What is Congenital Heart Disease?

Congenital heart disease (CHD) is a structural abnormality of the heart that is present at birth. CHD is estimated to affect 1 in 100 babies born in the United States, making heart disease the most common birth defect. CHD can range from mild cases, such as a small hole between the heart chambers, to more severe cases that affect the heart's function and require urgent surgical or trans-catheter intervention in infancy. 

What are the Causes?

Congenital heart disease occurs during the formation of the heart early on in pregnancy. The causes of CHD may be associated with genetic abnormalities, certain medical conditions in mothers such as uncontrolled diabetes, and exposure to certain infections or environmental factors during pregnancy, such as certain medications, alcohol consumption and smoking.

Signs and Symptoms:

The signs and symptoms of CHD depend on the type and severity of the condition. Some patients born with CHD may not have any symptoms until well into adulthood. In more severe forms of CHD, your child may have the following symptoms.

In infancy:
  • Fast or difficulty breathing
  • Cyanosis (pale gray or blue coloring of the skin)
  • Shortness of breath or sweating during feedings
  • Poor feeding or slow weight gain
In older children, symptoms can include: 
  • Becoming tired or short of breath easily during exercise or activity
  • Chest pain
  • Palpitations (fast or irregular heartbeats)
  • Fainting or near-fainting episodes
  • Swelling in the hands, ankles or feet

How are Heart Defects Diagnosed?

CHD can be diagnosed in several ways.

Diagnosis can be done before a child is born by doing a fetal heart ultrasound (fetal echocardiogram) during pregnancy. Fetal echocardiograms are done in mothers at higher risk of having children with congenital heart disease.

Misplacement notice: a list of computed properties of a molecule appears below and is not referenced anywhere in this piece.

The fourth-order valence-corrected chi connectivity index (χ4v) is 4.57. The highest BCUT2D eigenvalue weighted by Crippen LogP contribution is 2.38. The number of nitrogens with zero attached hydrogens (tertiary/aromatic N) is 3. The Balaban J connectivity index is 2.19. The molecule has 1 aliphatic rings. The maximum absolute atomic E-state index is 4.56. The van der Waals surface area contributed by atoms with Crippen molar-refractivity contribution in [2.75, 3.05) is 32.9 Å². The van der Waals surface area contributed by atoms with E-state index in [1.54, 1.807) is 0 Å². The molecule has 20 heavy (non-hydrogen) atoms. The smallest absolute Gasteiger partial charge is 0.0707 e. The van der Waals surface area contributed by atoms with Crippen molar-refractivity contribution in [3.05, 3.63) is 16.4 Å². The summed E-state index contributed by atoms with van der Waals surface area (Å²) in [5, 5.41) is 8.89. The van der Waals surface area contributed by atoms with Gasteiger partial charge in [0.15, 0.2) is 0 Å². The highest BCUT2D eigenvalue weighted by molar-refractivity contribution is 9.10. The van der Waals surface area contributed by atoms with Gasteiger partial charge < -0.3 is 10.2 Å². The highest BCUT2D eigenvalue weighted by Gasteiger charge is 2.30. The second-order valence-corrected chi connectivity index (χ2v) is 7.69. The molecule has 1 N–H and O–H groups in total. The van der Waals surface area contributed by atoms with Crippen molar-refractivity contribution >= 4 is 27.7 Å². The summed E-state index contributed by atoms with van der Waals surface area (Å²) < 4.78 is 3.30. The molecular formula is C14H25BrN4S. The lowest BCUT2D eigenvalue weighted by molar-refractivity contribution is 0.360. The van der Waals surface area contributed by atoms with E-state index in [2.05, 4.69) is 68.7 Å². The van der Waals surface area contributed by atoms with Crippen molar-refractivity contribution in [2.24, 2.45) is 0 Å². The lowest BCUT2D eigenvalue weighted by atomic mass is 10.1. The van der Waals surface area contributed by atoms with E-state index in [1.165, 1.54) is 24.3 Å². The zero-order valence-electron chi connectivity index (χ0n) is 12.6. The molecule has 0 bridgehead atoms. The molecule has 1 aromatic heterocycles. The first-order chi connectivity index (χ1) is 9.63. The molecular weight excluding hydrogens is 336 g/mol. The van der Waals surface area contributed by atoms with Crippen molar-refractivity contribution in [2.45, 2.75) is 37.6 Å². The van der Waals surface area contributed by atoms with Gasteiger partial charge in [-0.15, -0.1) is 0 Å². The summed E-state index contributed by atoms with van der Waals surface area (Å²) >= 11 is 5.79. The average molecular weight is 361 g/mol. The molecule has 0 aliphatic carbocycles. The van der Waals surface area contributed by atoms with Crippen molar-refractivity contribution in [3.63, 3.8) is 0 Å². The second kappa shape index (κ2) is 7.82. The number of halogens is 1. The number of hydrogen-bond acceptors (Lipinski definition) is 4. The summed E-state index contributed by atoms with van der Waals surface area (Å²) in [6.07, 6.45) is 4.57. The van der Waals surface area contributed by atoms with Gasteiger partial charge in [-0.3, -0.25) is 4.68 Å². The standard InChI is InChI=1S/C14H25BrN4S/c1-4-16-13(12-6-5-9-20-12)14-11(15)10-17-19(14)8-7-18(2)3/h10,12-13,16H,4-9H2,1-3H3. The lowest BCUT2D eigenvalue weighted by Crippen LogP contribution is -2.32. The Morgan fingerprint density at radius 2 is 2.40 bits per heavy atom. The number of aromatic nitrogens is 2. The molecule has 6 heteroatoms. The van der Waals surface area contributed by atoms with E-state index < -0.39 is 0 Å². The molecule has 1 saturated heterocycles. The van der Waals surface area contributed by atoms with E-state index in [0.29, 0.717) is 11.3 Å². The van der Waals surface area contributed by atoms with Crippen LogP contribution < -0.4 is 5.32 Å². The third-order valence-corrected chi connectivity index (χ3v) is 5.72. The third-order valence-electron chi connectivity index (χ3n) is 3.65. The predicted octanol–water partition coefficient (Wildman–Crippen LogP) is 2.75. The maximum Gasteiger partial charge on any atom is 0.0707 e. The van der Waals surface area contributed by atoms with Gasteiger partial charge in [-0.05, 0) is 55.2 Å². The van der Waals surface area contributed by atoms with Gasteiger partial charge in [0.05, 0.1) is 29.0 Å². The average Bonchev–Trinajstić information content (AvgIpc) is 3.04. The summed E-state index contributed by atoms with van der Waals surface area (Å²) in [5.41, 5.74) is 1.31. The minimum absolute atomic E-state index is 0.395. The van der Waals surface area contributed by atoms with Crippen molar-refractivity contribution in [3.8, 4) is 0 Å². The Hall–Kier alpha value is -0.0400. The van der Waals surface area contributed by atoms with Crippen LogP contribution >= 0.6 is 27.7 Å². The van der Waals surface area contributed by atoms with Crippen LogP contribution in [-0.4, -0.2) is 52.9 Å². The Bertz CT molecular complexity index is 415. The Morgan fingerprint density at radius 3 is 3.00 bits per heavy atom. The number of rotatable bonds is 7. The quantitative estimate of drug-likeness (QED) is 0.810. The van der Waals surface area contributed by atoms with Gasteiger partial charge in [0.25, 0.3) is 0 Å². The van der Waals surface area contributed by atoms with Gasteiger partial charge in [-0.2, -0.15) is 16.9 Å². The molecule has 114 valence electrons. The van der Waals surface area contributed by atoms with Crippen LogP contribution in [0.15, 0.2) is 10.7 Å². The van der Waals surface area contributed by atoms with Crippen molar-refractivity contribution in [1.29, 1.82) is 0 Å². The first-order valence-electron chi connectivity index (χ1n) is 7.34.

After birth, babies may show a bluish color of the skin called “cyanosis,” which is a sign of a low oxygen level in the blood. Also, all newborns are screened for critical congenital heart disease before they go home from the hospital using a pulse oximeter. This can help doctors identify more severe forms of congenital heart disease prior to the baby going home.

Some babies or children may have a heart murmur or concerning symptoms as mentioned above.

If there are any concerns about CHD in your child, the following tests are used to evaluate for CHD:
  • Echocardiogram: an ultrasound that shows the anatomy and function of the heart
  • Electrocardiogram (ECG): records the heart’s electrical activity
  • Chest X-ray: an image of the heart and lungs
  • Holter: a home cardiac monitoring study
  • Cardiac CT or MRI: an advanced imaging study of the structure and function of the heart and blood vessels

Treatments for Congenital Heart Disease:

Treatment for CHD depends on the type and severity of the defect. Mild forms may not require any treatment, but in more severe forms, treatment with medications, cardiac catheterization or surgery may be needed. Some children may require multiple procedures or surgeries throughout their lifetime.

Various forms of treatment include:
  • Medications: to help the heart work more efficiently
  • Cardiac Catheterization: a minimally invasive procedure to treat certain types of heart disease
  • Cardiac Surgery: open heart surgery to repair certain defects that may not be able to be fixed with cardiac catheterization

What Can I Do if My Child Has Congenital Heart Disease?

It is always difficult to hear your child is born with congenital heart disease. It is important to remember that medical care and treatment of children with CHD have advanced significantly in the past decades. Most children born with CHD are now living a healthy life into adulthood with little to no restrictions.

If your child is diagnosed with CHD, be sure to:
  • Follow up with your child’s cardiologist on a regular basis
  • Ensure your child receives their prescribed medications
  • Ask your doctor about exercise or activity restrictions for your child
  • Communicate with your child’s doctor about any changes in your child’s health
  • Understand that your child may have developmental or emotional difficulties associated with their condition
  • Provide support for your child, yourself and other family members


It is important to remember the health information found on this Web site is for reference only and not intended to replace the advice and guidance of your health care provider. Always seek the advice of your physician with any questions you may have regarding a medical condition. If you think you may have a true medical emergency, call 911 immediately.


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